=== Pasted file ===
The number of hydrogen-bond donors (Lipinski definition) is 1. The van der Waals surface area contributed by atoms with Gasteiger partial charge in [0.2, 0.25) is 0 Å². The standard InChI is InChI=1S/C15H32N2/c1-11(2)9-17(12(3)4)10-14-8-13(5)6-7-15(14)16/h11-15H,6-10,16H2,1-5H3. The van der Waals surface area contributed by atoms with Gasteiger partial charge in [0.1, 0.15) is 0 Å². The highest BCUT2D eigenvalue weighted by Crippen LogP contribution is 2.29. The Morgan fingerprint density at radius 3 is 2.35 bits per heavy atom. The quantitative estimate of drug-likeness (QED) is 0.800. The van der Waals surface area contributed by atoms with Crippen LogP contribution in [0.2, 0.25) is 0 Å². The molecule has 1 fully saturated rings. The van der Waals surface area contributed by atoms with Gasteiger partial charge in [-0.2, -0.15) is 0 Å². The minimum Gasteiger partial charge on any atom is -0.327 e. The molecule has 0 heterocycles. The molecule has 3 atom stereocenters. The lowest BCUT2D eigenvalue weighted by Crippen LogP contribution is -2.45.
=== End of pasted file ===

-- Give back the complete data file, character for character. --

The number of hydrogen-bond donors (Lipinski definition) is 1. The van der Waals surface area contributed by atoms with Gasteiger partial charge in [0.2, 0.25) is 0 Å². The standard InChI is InChI=1S/C15H32N2/c1-11(2)9-17(12(3)4)10-14-8-13(5)6-7-15(14)16/h11-15H,6-10,16H2,1-5H3. The van der Waals surface area contributed by atoms with Gasteiger partial charge in [0.1, 0.15) is 0 Å². The highest BCUT2D eigenvalue weighted by Crippen LogP contribution is 2.29. The Morgan fingerprint density at radius 3 is 2.35 bits per heavy atom. The quantitative estimate of drug-likeness (QED) is 0.800. The van der Waals surface area contributed by atoms with Crippen LogP contribution in [0.2, 0.25) is 0 Å². The molecule has 1 fully saturated rings. The van der Waals surface area contributed by atoms with Gasteiger partial charge in [-0.2, -0.15) is 0 Å². The minimum Gasteiger partial charge on any atom is -0.327 e. The molecule has 0 heterocycles. The molecule has 3 atom stereocenters. The lowest BCUT2D eigenvalue weighted by Crippen LogP contribution is -2.45.